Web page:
European Socialist politicians (that is, most of the politicians in Europe) see the Anglosaxon culture of Freedom as a direct danger to their power. The issue is not that the US or the UK’s GDP grows faster than the average continental European, but that it shows a better way of doing things beyond Socialism. It is a threat for them, and many of them hate the US for it.

    Of course, there are pragmatic leftist politicians that know that they can not follow a path that keeps them far appart from the support of the world’s hyperpower, but as I have said, there is a clear ideological (translated into economic) threat against their power from America that they cannot ignore.

  12. Disagree. Disagree with the last line of over-arching “we should help” at any rate. Why should we help re-build failed states like Indonesia from their repeated earthquakes and tsunami’s when they turn around and release terrorists like Jemaah Islamic Abu Bakar Bashir. How can that *possibly* help us?

    Or Pakistan and *its* devastating earthquake when at the least it’s been harboring Taliban fugitives for three years now, and at most it’s been sheltering binLaden himself. As a taxpayer, *why* would I want to “help” this country recover from what could be seen as its Allah-induced retribution?

    Why should we continue to poor funds and relief effort into Africa when that continent has had decade after decade after decade of murderous dictators, drought and famine, booming AIDS epidemics, and now genocide with nary one success story to prove that the natives are interested in helping themselves. And yes, I’ll include South Africa in that list of failed nations.

    I’m trying to think of one single place where our “help” has actually mattered. It mattered and made a difference when we rebuilt Germany and Japan, but that was because we were doing it “the American way”, and not funneling money to the locals to rebuild like we’ve done in Kosovo. It remains to be seen whether or not Iraq will be a successful self-help project. I would tend to think right now that Iraq will be better than any other Middle East country, but on an American scale of standards, it will be a failure … no matter how many billions of dollars and thousands of American lives we spend trying to “help” them into better lives.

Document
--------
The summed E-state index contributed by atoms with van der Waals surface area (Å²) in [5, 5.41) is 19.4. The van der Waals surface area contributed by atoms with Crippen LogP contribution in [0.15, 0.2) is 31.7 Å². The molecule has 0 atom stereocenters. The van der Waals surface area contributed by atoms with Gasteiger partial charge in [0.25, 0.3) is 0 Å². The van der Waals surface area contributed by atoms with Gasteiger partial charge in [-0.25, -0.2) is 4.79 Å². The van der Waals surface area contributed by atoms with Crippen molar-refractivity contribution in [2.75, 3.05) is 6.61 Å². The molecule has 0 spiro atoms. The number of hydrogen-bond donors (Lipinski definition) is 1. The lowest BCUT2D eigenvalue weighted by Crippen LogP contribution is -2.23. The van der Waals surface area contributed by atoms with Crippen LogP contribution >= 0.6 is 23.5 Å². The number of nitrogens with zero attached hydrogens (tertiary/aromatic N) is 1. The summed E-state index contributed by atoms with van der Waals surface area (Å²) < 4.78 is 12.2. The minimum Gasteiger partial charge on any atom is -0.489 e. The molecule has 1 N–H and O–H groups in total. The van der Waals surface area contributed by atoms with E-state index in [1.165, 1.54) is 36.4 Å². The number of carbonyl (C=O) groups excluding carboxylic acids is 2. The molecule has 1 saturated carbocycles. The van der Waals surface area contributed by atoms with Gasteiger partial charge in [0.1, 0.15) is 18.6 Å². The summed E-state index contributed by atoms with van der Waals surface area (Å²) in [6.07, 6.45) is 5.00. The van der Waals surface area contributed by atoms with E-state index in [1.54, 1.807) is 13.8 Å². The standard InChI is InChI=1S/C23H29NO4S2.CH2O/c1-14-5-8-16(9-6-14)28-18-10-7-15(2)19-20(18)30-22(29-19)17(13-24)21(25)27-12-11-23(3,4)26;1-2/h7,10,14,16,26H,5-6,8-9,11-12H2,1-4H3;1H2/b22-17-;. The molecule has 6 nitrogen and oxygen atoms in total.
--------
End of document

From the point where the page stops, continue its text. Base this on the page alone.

So that ultimately, if we are to ever be able to change world-wide anti-Americanism it would appear to me that buying their love by “helping” is not the way to do it.

    If it’s not working, change it. Intervening by over-throwing dictators didn’t work, so we changed it to trying to buy their love by “helping”. That hasn’t worked either. Time for Plan C, and not continuing to pretend that “helping” is effective either politically or socially.

  13. #14,

    It will not be evident for decades if Iraq policy was sound. If it takes 20 years to bake this kind of cake giving up after 5 years is proof of nothing. And it hasn’t even been 5 years yet.

  14. Liberalhawk,

    I’m highly skeptical that spending more time at the UN will change anyone’s mind. Bush spent a ton of time there (annoying conservative hawks like me) and it hasn’t exactly paid big dividends. We had a bunch of countries with us going into Iraq and it was still “unilateral.”

    When I lived in Germany in 1999-2000, I constantly had to defend Clinton (which I did not enjoy, but I think politics does stop at the water’s edge) for: doing too much in Bosnia (killing all those innocent Serbs) while not doing enough for the Kurds (in Iraq and Turkey). And these, mind you, were arguments made by literally the same person. Now that Bush has done something for Kurds in Iraq, he’s damned for that as well as not doing enough in Darfur.

    (Oddly, the EXACT same arguments were used by protesters when Madeline Albright came to Seattle in 2000 or 2001.)

    My point is just that I don’t think most US critics have coherent position. Bush goes to the UN: he’s bullying it. Bush ignores the UN (well, actually he hasn’t done that yet, so who knows what would happen). Bush assembles a coalition for Iraq: he’s acting unilaterally. Bush acts unilaterally (after the tsunami) and he’s criticized for lacking the “moral legitimacy” to, um, deliver drinking water to thirsty people, which obviously requires the UN seal of approval. Bush insists on multilateral talks with North Korea: he ought to be willing to act unilaterally. What’s he need China at the table for?